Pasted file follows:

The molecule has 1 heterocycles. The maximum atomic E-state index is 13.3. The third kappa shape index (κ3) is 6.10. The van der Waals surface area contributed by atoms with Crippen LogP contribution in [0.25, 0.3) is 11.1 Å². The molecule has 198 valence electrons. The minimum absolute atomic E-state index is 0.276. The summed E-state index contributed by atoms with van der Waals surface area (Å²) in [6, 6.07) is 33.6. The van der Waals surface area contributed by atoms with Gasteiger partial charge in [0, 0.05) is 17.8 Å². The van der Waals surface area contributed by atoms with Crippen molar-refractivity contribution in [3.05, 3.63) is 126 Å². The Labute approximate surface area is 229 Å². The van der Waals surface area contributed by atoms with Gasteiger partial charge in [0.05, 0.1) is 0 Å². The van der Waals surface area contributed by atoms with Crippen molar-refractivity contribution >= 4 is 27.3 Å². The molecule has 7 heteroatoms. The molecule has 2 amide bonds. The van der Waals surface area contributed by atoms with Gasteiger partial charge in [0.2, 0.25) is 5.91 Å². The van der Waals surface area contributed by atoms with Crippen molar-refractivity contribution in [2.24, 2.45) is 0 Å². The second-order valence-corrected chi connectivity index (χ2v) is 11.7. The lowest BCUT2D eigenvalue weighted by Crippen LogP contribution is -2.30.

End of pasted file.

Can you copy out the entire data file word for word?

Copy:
The molecule has 1 heterocycles. The maximum atomic E-state index is 13.3. The third kappa shape index (κ3) is 6.10. The van der Waals surface area contributed by atoms with Crippen LogP contribution in [0.25, 0.3) is 11.1 Å². The molecule has 198 valence electrons. The minimum absolute atomic E-state index is 0.276. The summed E-state index contributed by atoms with van der Waals surface area (Å²) in [6, 6.07) is 33.6. The van der Waals surface area contributed by atoms with Gasteiger partial charge in [0, 0.05) is 17.8 Å². The van der Waals surface area contributed by atoms with Crippen molar-refractivity contribution in [3.05, 3.63) is 126 Å². The Labute approximate surface area is 229 Å². The van der Waals surface area contributed by atoms with Gasteiger partial charge in [0.05, 0.1) is 0 Å². The van der Waals surface area contributed by atoms with Crippen molar-refractivity contribution >= 4 is 27.3 Å². The molecule has 7 heteroatoms. The molecule has 2 amide bonds. The van der Waals surface area contributed by atoms with Gasteiger partial charge in [0.2, 0.25) is 5.91 Å². The van der Waals surface area contributed by atoms with Crippen molar-refractivity contribution in [2.24, 2.45) is 0 Å². The second-order valence-corrected chi connectivity index (χ2v) is 11.7. The lowest BCUT2D eigenvalue weighted by Crippen LogP contribution is -2.30.